In today’s digital age, although the concept of digital literacy is clear, teaching and using technologies in an educational setting can be challenging. Plus, even if students are already comfortable using a broad range of digital tools, that doesn’t mean they’d know how to use them for learning purposes, just like how students would get skills assessments and recognition prior to learning to see where they stand academically.
However, since digital literacy is one of those ‘buzzwords’ that often get thrown out of context, it can be challenging to envision what it means to be ‘digitally literate.’
That said, here are the best ways you can teach digital literacy.
Emphasise the Importance of Critical Thinking
The majority of media people consume today comes from different online sources, some of which are more reliable than others. That’s because so much information is already readily available on the internet. However, this means that students today are also more prone to misinformation, fake news, and subliminal messages. That’s why it’s best to teach students to ask questions and find answers by going directly to the sources and check for objectivity.
Use Social Media for Learning and Collaborating
Modern students are already typically active on social media, and in some cases, they’re already more adept at using it than their teachers and other adults. That’s why when teaching digital literacy, you shouldn’t focus on introducing students to the ins and outs of social media but show them how they can use it in an educational context. For instance, you can teach students to use Pinterest boards to provide and receive feedback during group projects, use Twitter for polls for research purposes, and Facebook and LinkedIn to connect and collaborate with peers.
Guide Them to Avoid Plagiarism
Because the internet has millions of daily users, it hasn’t made dealing with plagiarism easier. It has changed how it happens, leaving students at the risk of plagiarising content without even knowing that they’re doing it. A study has discovered that many students don’t understand plagiarism, but many want to learn more about it and avoid it. For instance, students often borrow ideas and use phrases they find online without crediting and citing the original work, without even knowing what they’re doing constitutes plagiarism.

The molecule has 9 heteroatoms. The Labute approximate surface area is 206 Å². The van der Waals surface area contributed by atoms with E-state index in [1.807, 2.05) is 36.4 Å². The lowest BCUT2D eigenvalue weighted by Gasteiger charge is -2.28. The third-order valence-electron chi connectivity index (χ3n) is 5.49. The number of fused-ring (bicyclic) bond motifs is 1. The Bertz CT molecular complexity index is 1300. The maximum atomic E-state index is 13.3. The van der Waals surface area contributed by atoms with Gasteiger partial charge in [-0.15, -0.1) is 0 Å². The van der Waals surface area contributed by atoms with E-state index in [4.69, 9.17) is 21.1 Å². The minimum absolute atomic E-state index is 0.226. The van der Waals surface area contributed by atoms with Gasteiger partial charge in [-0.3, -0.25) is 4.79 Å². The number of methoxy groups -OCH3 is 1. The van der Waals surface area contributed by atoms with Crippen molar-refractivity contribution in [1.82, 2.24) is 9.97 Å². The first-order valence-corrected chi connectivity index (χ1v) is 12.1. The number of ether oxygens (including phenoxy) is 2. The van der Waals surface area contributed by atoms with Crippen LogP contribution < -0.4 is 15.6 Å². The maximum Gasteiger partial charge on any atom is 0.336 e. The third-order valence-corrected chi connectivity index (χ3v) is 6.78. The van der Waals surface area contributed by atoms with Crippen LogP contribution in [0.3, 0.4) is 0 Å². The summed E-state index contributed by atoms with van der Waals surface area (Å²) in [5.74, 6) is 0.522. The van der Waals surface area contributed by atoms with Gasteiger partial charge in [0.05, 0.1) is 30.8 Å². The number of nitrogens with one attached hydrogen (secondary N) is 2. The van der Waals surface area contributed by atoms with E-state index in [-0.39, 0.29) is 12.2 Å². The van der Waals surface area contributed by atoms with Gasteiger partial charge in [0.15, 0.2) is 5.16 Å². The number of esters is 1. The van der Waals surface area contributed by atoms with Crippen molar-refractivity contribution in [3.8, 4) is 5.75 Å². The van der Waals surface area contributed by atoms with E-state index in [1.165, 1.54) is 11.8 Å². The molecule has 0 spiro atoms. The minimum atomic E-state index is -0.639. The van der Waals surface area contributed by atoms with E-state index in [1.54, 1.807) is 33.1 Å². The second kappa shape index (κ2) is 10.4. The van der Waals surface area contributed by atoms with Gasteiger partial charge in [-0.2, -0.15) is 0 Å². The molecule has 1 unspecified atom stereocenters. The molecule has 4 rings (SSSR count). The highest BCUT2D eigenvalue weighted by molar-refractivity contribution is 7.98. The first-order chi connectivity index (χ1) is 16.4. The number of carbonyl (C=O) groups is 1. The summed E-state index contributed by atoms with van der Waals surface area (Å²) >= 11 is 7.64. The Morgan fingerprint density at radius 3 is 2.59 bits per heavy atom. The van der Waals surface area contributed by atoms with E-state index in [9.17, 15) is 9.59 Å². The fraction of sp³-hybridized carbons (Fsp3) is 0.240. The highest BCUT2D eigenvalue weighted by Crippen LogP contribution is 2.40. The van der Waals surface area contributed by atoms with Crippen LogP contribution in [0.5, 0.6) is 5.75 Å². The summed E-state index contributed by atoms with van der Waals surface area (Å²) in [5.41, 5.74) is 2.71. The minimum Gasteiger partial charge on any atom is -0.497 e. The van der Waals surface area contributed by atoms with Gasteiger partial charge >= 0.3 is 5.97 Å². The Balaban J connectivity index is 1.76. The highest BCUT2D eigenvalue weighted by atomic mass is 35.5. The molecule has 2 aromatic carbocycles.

That’s why another important aspect of digital literacy is learning how to avoid plagiarism. You can do this by teaching students how to take notes, use citations and quotes, and support discussions with references.
Teach Them to Manage Their Online Identity
Regardless if you consciously manage it or not, everyone leaves a digital footprint and has some form of an online identity. Students who have grown up with social media are likely to take it for granted to have their data and personal information stored online, leaving many not giving much thought to safeguarding their privacy. Plus, having a negative online identity can have adverse effects on an individual’s reputation, which could later affect a student’s career prospects.
That’s why you should teach students how to share the right information and content and which ones to keep to themselves to safeguard their data and reputation.
Manage and Deal with Digital Distractions
Digital tools and online resources have efficiently made learning and teaching more efficient in several ways. However, they’ve also brought new distractions with them—and studies have proven that many people struggle with digital distraction. Digital distraction can make an individual feel distant and drained, reducing the enjoyment of online experiences. Simultaneously juggling several media streams can lead students to multi-task, which can negatively impact their grades.
That’s why the ability to manage distractions while using digital tools for learning and professional purposes is a digital literacy skill that you shouldn’t overlook. Some of the distraction management methods you can teach students ranges from tech breaks throughout the day and muting notifications while studying.
Offer Authentic Contexts for Practice
A crucial aspect of teaching digital literacy is finding ways for students to practice using technology in different ways mirroring its real-world uses. These include offering students opportunities to practice building their websites and mobile applications or respectfully engaging in online discussions. For instance, when teaching about the importance of managing their online identities, you can let them search online to see what potential employers would see and follow this up by discussing their findings.
Giving the students the freedom of choice and encouraging them to use technology in innovative ways can help them excel and adapt once entering the workforce—and the tips mentioned can help you teach them more about digital literacy seamlessly.